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even boredom gets boring and spinach pie

2017 June 13
by Rachel Turiel

Last weekend from our camping spot you could see into Arizona, New Mexico and Utah.

Beyond my wood-chopping daughter is Sleeping Ute Mountain. We could also see the Abajos in Utah, Shiprock in New Mexico and the Chuska Range in Arizona.

The girls did a lot of cooking.

The boys did a lot of projectile-arts.They rotated through BB guns, a .22 rifle, throwing knives and archery. That’s Mesa Verde in the distance.

The girls launched some projectiles, too. But I don’t think the boys did any cooking.

We’ve been acquiring foster dogs at an increasing rate. Last week, late at night, I tiptoed into our bedroom and whispered to Dan, “there are two people asleep in our house who aren’t people.”

Now we just have Iris, a little heeler mix, who is a bit timid with me but adores Col and Rose. “Iris is like a little sister to you,” I told Rose last week. “Literally,” she replied. (Indeed. That same night Rose was given a bag of hand me down clothes and Iris immediately nabbed the pink bathing suit and dragged it away).

You can tell summer vacation has begun because Rose is strumming a ukulele with the confidence of a Hawaiian master (though she’s only been “playing” for a total of 2.6 assorted and unrelated hours), while Col is unleashing nerf bullets at a frightening velocity. It’s an odd sort of duet.

We’re freefalling into summer. Despite homeschooling, we keep a fairly regular schedule during the school year, and last week our entire routine plummeted off the cliff. The kids are like prisoners just released, a bit overwhelmed by the magnitude of their freedom, searching for the cruise director with her schedule of activities. (The cruise director can be found in her garden plotting the next strategic action against the hundreds of roly polys who are mowing down her tender seedlings. FYI: brain size not related to success here).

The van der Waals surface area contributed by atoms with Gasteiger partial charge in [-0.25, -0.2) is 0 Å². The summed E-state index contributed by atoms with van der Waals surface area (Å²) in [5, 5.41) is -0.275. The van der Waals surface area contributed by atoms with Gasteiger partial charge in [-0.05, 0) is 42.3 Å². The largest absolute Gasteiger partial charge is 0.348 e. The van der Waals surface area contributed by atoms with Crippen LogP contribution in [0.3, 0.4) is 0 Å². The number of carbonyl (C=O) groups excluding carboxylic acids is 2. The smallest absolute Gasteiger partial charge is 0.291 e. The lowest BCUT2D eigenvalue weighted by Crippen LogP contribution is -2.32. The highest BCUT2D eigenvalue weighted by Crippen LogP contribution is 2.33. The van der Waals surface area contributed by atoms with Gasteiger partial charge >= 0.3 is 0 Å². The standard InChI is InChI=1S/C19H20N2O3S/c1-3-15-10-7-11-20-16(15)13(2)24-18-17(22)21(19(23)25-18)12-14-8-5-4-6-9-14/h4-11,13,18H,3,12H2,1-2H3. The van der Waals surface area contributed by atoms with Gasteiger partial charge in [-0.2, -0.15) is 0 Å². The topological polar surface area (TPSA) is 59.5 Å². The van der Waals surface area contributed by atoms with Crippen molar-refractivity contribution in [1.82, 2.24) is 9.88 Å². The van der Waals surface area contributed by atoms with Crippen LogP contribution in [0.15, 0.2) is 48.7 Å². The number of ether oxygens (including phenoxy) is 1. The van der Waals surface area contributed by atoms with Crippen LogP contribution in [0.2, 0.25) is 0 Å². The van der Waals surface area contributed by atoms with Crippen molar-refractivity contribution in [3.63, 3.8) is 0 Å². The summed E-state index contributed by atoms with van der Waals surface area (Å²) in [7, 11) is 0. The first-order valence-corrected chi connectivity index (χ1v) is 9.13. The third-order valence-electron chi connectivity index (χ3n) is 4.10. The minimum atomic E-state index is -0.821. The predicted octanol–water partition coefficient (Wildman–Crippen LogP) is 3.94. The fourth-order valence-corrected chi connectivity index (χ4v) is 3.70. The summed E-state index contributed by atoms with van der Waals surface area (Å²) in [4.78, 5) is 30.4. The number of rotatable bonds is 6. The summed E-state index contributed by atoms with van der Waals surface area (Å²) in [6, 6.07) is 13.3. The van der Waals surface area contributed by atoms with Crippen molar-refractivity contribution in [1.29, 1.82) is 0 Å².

This is the checklist I left for the kids before going on a run last week and leaving them to meet up with buddies at the Rec Center. I came home to kids gone and all boxes checked, and not to be over-dramatic, but wondered if this was a little like witnessing a the first lunar landing.

Our summer program is loose, unfolding in real time and sponsored by the kindness of friends plus tween independence. We’ve been sending the kids out into the world with my old flip phone (replaced with my mom’s newer old flip phone), snacks, and a general plan. Rose called me from the pool last week to say, “I met a new friend named Mackenzie. She’s here from Albuquerque. Can she sleep over? I’m going to put her on now.”

Some days a heavy blanket of boredom falls across the house and motes of snark fall directly into the kids’ eyes. Next, a nerf bullet is accidentally launched at a ukulele. Suddenly, Rose becomes gravely concerned with every questionable action Col has ever taken. “He really should have made eye contact with that tour guide last fall. I mean she was looking right at him!” Col may start singing an unflattering song about someone whose name rhymes with his sister’s. Just then, Rose decides that Col is playing too rough with the puppy, the puppy who is dying for someone to roughhouse with her.

At this time I send the children outside with their little canine sister where fresh air and space seems to brush the snark from their eyes. They inevitably end up two feet from each other and I remember this is part of summer; that most inventiveness starts with a little boredom, and boredom is like a hot, sticky pit they have to crawl out from before they come into the refreshing waterfall of their own creativity.